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Vapers urged to stop as deadly lung disease reaches Western New York

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The serious lung disease blamed on vaping and the use of electronic cigarettes has hit Western New York and research scientists are racing to figure out what's going on.

The Centers for Disease Control and Prevention says there are 450 cases around the country and at least five deaths. Researchers say it is definitely associated with vaping and probably with THC used in the e-cigarettes. There is some association with Vitamin E.

It's a severe pheumonia-like illness and the CDC and the state Health Department are telling people to stop vaping. The Health Department's renowned Wadsworth Labs is trying to figure out what is in the vaping liquid that might cause the lung issues.

Erie County Health Commissioner Dr. Gale Burstein says the issue is now affecting the region.

"[There are] over 450 possible cases of lung disease associated with the use of electronic cigarette products and we know in New York State as of Friday, there were a total of 34 cases, and 13 of those were in Western New York," Burstein said.

Burstein says the hospitals are notifying the state Health Department if a case comes in. She says young vapers, who often think nothing bad will happen to them, should be paying close attention to the situation.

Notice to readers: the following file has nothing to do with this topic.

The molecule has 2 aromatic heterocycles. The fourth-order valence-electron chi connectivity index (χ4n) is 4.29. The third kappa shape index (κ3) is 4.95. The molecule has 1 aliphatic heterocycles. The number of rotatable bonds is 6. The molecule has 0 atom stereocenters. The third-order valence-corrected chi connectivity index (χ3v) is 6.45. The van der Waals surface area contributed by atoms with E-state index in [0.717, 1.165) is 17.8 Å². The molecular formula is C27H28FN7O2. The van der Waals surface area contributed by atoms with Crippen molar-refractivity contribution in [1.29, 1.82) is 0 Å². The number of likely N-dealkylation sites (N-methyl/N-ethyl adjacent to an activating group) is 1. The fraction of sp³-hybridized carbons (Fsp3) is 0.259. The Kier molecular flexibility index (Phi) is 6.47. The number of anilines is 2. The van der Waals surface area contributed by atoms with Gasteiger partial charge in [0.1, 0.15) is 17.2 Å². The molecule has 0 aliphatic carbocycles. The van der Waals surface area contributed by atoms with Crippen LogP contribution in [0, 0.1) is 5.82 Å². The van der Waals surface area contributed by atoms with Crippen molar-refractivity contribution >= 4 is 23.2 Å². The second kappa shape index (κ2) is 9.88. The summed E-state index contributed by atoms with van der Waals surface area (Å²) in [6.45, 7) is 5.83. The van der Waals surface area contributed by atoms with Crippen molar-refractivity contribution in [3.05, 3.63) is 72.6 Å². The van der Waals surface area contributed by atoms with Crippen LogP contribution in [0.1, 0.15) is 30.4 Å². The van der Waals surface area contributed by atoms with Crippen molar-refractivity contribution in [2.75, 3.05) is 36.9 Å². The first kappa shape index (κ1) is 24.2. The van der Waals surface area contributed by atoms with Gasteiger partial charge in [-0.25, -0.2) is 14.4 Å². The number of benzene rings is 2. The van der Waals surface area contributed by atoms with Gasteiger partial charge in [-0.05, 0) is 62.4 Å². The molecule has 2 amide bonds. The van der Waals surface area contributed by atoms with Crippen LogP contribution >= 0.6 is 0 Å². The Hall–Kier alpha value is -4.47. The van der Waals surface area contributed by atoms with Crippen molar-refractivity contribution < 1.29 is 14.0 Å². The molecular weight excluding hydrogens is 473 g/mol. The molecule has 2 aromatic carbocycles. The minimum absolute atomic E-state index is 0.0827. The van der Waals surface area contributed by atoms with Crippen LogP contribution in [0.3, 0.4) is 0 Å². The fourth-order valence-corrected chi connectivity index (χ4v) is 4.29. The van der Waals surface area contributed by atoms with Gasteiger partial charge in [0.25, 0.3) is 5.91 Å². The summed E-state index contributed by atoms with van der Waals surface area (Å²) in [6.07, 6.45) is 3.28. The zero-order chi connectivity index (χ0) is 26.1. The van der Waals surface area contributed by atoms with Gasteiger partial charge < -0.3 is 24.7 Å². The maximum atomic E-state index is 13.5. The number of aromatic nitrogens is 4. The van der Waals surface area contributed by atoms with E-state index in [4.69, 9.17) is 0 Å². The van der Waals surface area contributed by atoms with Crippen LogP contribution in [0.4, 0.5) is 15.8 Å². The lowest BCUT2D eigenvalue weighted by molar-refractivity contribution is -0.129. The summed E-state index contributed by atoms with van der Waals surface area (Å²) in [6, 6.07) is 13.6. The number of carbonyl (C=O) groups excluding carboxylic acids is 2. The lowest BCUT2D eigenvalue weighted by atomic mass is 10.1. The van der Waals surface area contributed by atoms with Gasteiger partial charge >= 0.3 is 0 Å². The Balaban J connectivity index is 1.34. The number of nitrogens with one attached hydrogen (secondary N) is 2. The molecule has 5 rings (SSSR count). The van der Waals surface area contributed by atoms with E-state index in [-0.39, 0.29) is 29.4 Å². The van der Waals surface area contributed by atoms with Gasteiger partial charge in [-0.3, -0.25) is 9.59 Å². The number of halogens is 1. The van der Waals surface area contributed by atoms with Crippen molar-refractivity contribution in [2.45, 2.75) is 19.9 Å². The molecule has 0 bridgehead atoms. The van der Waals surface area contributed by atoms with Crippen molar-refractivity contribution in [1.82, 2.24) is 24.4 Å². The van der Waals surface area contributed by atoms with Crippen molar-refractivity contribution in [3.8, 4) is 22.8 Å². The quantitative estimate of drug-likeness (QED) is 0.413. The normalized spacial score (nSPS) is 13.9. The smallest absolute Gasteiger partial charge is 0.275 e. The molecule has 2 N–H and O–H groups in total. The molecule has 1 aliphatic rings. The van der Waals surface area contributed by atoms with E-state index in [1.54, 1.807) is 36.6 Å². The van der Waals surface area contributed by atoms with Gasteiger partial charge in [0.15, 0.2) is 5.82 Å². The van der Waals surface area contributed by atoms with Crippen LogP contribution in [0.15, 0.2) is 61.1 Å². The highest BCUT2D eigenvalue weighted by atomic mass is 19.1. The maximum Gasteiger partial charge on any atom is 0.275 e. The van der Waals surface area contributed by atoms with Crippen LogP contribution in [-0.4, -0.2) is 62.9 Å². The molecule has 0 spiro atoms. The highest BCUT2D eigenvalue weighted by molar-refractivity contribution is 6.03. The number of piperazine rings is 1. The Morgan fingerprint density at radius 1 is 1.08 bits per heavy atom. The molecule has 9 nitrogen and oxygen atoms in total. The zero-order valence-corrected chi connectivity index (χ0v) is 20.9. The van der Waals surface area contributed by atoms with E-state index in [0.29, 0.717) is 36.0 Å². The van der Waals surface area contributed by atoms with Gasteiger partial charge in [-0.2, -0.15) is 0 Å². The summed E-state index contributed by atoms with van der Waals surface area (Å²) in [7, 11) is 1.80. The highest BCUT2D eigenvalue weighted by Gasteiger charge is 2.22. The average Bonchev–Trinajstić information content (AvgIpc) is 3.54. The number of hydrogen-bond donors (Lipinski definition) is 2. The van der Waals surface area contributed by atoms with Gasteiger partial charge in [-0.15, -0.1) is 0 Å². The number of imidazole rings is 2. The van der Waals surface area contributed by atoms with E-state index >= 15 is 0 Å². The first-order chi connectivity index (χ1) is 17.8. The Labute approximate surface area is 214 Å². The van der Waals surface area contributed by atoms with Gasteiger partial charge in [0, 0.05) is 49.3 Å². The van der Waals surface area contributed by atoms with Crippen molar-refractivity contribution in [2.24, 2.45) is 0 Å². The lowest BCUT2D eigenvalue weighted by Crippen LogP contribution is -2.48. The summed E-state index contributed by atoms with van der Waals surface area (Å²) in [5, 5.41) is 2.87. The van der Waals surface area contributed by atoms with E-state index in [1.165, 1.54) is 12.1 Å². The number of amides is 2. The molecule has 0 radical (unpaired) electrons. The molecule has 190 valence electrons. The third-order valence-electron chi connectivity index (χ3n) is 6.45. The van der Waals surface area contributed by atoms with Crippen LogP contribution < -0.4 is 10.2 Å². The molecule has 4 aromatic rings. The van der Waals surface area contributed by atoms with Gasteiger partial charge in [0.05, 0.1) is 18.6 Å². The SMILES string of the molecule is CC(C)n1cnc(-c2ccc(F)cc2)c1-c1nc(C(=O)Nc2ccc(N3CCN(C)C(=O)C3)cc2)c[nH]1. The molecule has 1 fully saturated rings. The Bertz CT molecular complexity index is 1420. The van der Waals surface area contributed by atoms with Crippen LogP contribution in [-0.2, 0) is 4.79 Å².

"Young people are finding these electronic nicotine devices very attractive. They're hearing from the companies that manufacture these devices that they're healthy, that they're safe, that they won't cause type of chronic lung disease like traditional cigarettes," Burstein said.

The use of vape products has surged in recent years, especially among young people. One maker of vaping devices is pushing back, ending the manufacture of flavors like bubble gum. At the same time, more vapers are mixing their own liquids for the electronic devices, using nicotine or pot.

Mike Desmond is one of Western New York’s most experienced reporters, having spent nearly a half-century covering the region for newspapers, television stations and public radio. He has been with WBFO and its predecessor, WNED-AM, since 1988. As a reporter for WBFO, he has covered literally thousands of stories involving education, science, business, the environment and many other issues. Mike has been a long-time theater reviewer for a variety of publications and was formerly a part-time reporter for The New York Times.